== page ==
DFC | Connolly says that plans to develop Oriel Park are gathering pace
# General Manager confirms that club looking at going ‘full-time’
Dundalk FC General Manager Martin Connolly spoke to Dundalk Sport’s Gavin McLaughlin on Monday with the redevelopment of Oriel Park, the club’s plans to go ‘full-time’, player contracts and youth development all on the agenda. You can read the full interview below.
GMCL: Martin, there is still the small matter of an FAI Cup final to come but how would you assess the 2017 season? Has it been a healthy year for the club?
MC: Yes. I think if somebody had sat us down at the end of last year and told us we would be second in the league, win the EA Sports Cup and be looking ahead to our third FAI Cup final in a row, we would have taken it.
We knew what was going on at the club at the end of last year. Obviously we lost some players and some of the squad came back to pre-season carrying knocks so it has been a decent year.
Our crowds have been in and around what we anticipated, we have the lease back, we have the YDC building so all in all it’s steady as it goes.
Attendance wise, have you accepted that you’re probably not going to increase the numbers attending games at the minute? If you can’t get 4–5,000 into Oriel with the football that has been on display over the past five years, then surely you’ll never get them?
No, I think there is room for more. I think that comes with better facilities and improvements. We do fall short on family facilities and toilet facilities and we know that. We will try and address that. It’s not a quick process by any means but I think if you improve your facilities overall, attendances will increase.
That leads perfectly into the next question. What are the plans regarding the redevelopment of Oriel Park?
We’ve met architects and surveyors from two different companies and we’re waiting on a third. When that comes back we’ll decide where to go. We hope to put together a design team pretty soon which will put together plans for various improvements and developments to the ground.
As we’ve seen with clubs like BATE Borisov and Rosenberg, it takes year after year of reaching the group stages in Europe before you can really build a proper infrastructure.
Absolutely. Being realistic, for us to just build a new stadium, we would have to be looking to achieve what we achieved last season for the next five or six years.
We’ve said all along that our aim was to make the club stable and put it on a sound footing. I think we’ve achieved that.
Some people will say that we’re almost a year on from the end of last season and things don’t seem to be progressing. What would you say to that?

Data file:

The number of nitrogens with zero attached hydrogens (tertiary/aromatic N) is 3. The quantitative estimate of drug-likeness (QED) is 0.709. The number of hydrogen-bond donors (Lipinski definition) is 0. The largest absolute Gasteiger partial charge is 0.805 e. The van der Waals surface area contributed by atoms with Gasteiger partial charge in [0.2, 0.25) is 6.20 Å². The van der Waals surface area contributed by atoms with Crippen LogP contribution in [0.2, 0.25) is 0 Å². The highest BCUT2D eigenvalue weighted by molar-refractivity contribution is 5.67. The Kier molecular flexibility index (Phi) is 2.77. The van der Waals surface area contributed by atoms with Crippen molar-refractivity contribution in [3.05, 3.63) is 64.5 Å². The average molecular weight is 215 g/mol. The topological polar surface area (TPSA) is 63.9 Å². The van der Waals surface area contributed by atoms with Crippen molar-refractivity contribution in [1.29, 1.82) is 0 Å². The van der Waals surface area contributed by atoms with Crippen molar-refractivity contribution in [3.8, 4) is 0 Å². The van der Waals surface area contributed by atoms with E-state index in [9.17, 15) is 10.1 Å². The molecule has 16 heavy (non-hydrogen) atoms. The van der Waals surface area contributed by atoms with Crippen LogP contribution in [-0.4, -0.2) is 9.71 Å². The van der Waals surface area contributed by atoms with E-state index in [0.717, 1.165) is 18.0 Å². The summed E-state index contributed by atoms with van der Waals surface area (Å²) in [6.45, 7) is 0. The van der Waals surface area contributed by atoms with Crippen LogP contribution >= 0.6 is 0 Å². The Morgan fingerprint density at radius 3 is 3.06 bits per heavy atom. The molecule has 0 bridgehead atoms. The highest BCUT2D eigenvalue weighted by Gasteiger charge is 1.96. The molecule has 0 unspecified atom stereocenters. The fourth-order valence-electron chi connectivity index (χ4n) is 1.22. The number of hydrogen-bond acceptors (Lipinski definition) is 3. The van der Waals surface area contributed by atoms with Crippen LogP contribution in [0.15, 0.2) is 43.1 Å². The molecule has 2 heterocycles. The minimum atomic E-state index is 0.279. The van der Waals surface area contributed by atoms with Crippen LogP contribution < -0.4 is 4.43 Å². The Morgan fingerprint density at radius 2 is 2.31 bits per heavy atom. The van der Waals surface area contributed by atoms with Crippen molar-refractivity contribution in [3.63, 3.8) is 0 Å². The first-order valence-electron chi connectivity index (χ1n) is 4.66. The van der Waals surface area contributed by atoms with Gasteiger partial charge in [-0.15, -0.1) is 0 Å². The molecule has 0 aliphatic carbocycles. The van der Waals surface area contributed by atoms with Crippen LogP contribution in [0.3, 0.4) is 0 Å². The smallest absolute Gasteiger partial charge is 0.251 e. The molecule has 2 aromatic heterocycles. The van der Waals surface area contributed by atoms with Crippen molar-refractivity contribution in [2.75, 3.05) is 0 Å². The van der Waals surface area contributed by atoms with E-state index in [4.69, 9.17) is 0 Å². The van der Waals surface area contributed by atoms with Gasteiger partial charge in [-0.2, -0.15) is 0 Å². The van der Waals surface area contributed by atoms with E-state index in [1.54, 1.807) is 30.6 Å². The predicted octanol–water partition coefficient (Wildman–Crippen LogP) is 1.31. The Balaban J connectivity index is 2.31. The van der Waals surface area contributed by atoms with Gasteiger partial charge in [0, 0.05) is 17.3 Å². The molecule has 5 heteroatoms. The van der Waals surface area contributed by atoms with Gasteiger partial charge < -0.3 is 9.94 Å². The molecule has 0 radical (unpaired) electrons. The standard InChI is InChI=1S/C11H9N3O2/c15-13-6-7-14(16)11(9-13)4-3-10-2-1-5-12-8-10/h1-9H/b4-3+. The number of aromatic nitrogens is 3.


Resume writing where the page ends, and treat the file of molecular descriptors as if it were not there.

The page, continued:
The first thing we have to do is get things right on the pitch. We’re a football club first and foremost and we have to maintain that. That takes up a lot of our core time.
The whole development of the ground is an ongoing process and we have been doing bits and pieces. We’ve done a five-year strategic plan with the FAI and we also undertook a feasibility study with Collier’s International which took about six months to complete. We also met various council officials to discuss our plans and have discussed various development plans with the FAI so we are working on this.
Can you explain what was in that feasibility study?
It told us whether we were better looking at a greenfield site and a new stadium or to redevelop what we have here. I think it’s fairly obvious what the recommendation was! They think the tradition we have here and the location we have is the best choice.
The next step, which is where we are now at the moment, is talking to architects but there is nothing going to happen very quickly. Anybody who knows the planning process in this country know that.
People will understand that major renovations will take time but are there any plans in place to repair and fix certain areas in the ground during the off season? The puddles behind the town end goal against Bohemians last Friday is something that comes to mind here.
We’re supporters first of all and looking back at Friday night, I’m as annoyed as anybody that a game that had no affect on relegation or the title still attracted just over 2,000 people but — in 2017 — a lot of them still had to jump over puddles to get to a covered area.
That annoys us and frustrates us as much as anybody. We’ll look at it and if we think there are small things to do before a big change is the right thing to do we will obviously do it.
Can you expand on the Strategic Plan with the FAI?
The idea is that the FAI will come together with six or seven major projects around the country, the likes of Dalymount Park, The Brandywell, and take that to the government to see what sort of funding they can get. They are hoping to include the redevelopment of Oriel Park in that.
People don’t think we are making progress but we are. We don’t publicise everything we’re doing — we never have — and people throw that at us at times by asking ‘what are you doing up there? but we are working hard on bringing the club forward.
You talk about government backing. It was mentioned last week that Drogheda United could have a new stadium, backed by the FAI and the Louth County Council. What did you make of that?
It’s not for me to say. We met with the Louth County Council with our own plans for the future and we were told that they would help us in any way regarding planning and that sort of thing, which is fair enough, so I don’t know where that (story) is coming from.